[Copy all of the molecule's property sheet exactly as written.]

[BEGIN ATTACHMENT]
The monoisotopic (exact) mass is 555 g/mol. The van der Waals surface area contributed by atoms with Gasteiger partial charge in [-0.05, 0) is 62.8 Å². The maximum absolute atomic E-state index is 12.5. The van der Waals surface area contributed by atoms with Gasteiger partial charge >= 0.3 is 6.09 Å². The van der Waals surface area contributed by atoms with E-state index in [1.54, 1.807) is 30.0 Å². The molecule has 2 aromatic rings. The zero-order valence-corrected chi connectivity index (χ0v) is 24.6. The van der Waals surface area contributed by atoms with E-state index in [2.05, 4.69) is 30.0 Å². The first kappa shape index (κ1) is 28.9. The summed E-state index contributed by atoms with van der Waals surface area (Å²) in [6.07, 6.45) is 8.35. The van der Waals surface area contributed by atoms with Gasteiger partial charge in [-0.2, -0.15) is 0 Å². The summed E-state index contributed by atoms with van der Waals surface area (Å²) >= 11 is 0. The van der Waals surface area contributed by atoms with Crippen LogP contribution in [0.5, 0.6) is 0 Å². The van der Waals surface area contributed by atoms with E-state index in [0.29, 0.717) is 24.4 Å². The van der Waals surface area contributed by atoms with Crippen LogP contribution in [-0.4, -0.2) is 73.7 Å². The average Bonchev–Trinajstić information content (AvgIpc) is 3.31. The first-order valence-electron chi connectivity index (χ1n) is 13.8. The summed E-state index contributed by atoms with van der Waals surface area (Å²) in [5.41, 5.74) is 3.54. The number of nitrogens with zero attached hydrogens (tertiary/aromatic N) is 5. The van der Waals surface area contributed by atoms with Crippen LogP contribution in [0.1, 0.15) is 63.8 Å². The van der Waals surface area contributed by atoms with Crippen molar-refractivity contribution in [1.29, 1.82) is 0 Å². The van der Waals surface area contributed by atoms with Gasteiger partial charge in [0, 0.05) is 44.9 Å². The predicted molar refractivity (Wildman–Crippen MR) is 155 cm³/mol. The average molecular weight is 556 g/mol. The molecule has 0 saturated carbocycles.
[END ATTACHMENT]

The monoisotopic (exact) mass is 555 g/mol. The van der Waals surface area contributed by atoms with Gasteiger partial charge in [-0.05, 0) is 62.8 Å². The maximum absolute atomic E-state index is 12.5. The van der Waals surface area contributed by atoms with Gasteiger partial charge >= 0.3 is 6.09 Å². The van der Waals surface area contributed by atoms with E-state index in [1.54, 1.807) is 30.0 Å². The molecule has 2 aromatic rings. The zero-order valence-corrected chi connectivity index (χ0v) is 24.6. The van der Waals surface area contributed by atoms with E-state index in [2.05, 4.69) is 30.0 Å². The first kappa shape index (κ1) is 28.9. The summed E-state index contributed by atoms with van der Waals surface area (Å²) in [6.07, 6.45) is 8.35. The van der Waals surface area contributed by atoms with Gasteiger partial charge in [-0.2, -0.15) is 0 Å². The summed E-state index contributed by atoms with van der Waals surface area (Å²) >= 11 is 0. The van der Waals surface area contributed by atoms with Crippen LogP contribution in [0.5, 0.6) is 0 Å². The van der Waals surface area contributed by atoms with E-state index in [0.29, 0.717) is 24.4 Å². The van der Waals surface area contributed by atoms with Crippen LogP contribution in [-0.4, -0.2) is 73.7 Å². The average Bonchev–Trinajstić information content (AvgIpc) is 3.31. The first-order valence-electron chi connectivity index (χ1n) is 13.8. The summed E-state index contributed by atoms with van der Waals surface area (Å²) in [5.41, 5.74) is 3.54. The number of nitrogens with zero attached hydrogens (tertiary/aromatic N) is 5. The van der Waals surface area contributed by atoms with Crippen LogP contribution in [0.1, 0.15) is 63.8 Å². The van der Waals surface area contributed by atoms with Crippen molar-refractivity contribution in [1.29, 1.82) is 0 Å². The van der Waals surface area contributed by atoms with Gasteiger partial charge in [0, 0.05) is 44.9 Å². The predicted molar refractivity (Wildman–Crippen MR) is 155 cm³/mol. The average molecular weight is 556 g/mol. The molecule has 0 saturated carbocycles.